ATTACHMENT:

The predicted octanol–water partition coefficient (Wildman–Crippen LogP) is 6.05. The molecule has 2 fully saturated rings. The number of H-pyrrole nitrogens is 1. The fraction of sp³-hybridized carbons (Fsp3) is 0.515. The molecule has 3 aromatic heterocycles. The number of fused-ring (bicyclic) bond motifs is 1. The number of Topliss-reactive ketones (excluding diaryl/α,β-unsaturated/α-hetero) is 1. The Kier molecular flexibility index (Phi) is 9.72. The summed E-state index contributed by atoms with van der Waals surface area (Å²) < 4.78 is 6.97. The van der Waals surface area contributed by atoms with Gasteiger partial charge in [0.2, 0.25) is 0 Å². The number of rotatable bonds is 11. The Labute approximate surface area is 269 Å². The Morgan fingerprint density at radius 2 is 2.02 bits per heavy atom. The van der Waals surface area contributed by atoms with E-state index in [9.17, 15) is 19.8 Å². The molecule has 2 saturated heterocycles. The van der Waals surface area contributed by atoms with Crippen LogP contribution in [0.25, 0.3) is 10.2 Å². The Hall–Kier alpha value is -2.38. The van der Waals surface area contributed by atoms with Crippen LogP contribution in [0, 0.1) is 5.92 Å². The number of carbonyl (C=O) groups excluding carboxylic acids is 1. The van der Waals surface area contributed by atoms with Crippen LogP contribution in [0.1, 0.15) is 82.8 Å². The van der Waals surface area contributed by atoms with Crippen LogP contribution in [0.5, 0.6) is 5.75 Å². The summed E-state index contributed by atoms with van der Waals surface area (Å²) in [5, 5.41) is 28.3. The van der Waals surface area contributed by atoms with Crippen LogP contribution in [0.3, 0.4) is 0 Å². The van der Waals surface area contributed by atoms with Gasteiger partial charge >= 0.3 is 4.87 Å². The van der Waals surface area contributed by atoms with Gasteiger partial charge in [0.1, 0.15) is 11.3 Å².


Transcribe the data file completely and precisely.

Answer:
The predicted octanol–water partition coefficient (Wildman–Crippen LogP) is 6.05. The molecule has 2 fully saturated rings. The number of H-pyrrole nitrogens is 1. The fraction of sp³-hybridized carbons (Fsp3) is 0.515. The molecule has 3 aromatic heterocycles. The number of fused-ring (bicyclic) bond motifs is 1. The number of Topliss-reactive ketones (excluding diaryl/α,β-unsaturated/α-hetero) is 1. The Kier molecular flexibility index (Phi) is 9.72. The summed E-state index contributed by atoms with van der Waals surface area (Å²) < 4.78 is 6.97. The van der Waals surface area contributed by atoms with Gasteiger partial charge in [0.2, 0.25) is 0 Å². The number of rotatable bonds is 11. The Labute approximate surface area is 269 Å². The Morgan fingerprint density at radius 2 is 2.02 bits per heavy atom. The van der Waals surface area contributed by atoms with E-state index in [9.17, 15) is 19.8 Å². The molecule has 2 saturated heterocycles. The van der Waals surface area contributed by atoms with Crippen LogP contribution in [0.25, 0.3) is 10.2 Å². The Hall–Kier alpha value is -2.38. The van der Waals surface area contributed by atoms with Crippen LogP contribution in [0, 0.1) is 5.92 Å². The number of carbonyl (C=O) groups excluding carboxylic acids is 1. The van der Waals surface area contributed by atoms with Crippen LogP contribution in [0.1, 0.15) is 82.8 Å². The van der Waals surface area contributed by atoms with Crippen LogP contribution in [0.5, 0.6) is 5.75 Å². The summed E-state index contributed by atoms with van der Waals surface area (Å²) in [5, 5.41) is 28.3. The van der Waals surface area contributed by atoms with Crippen LogP contribution in [0.3, 0.4) is 0 Å². The van der Waals surface area contributed by atoms with Gasteiger partial charge >= 0.3 is 4.87 Å². The van der Waals surface area contributed by atoms with Gasteiger partial charge in [0.1, 0.15) is 11.3 Å².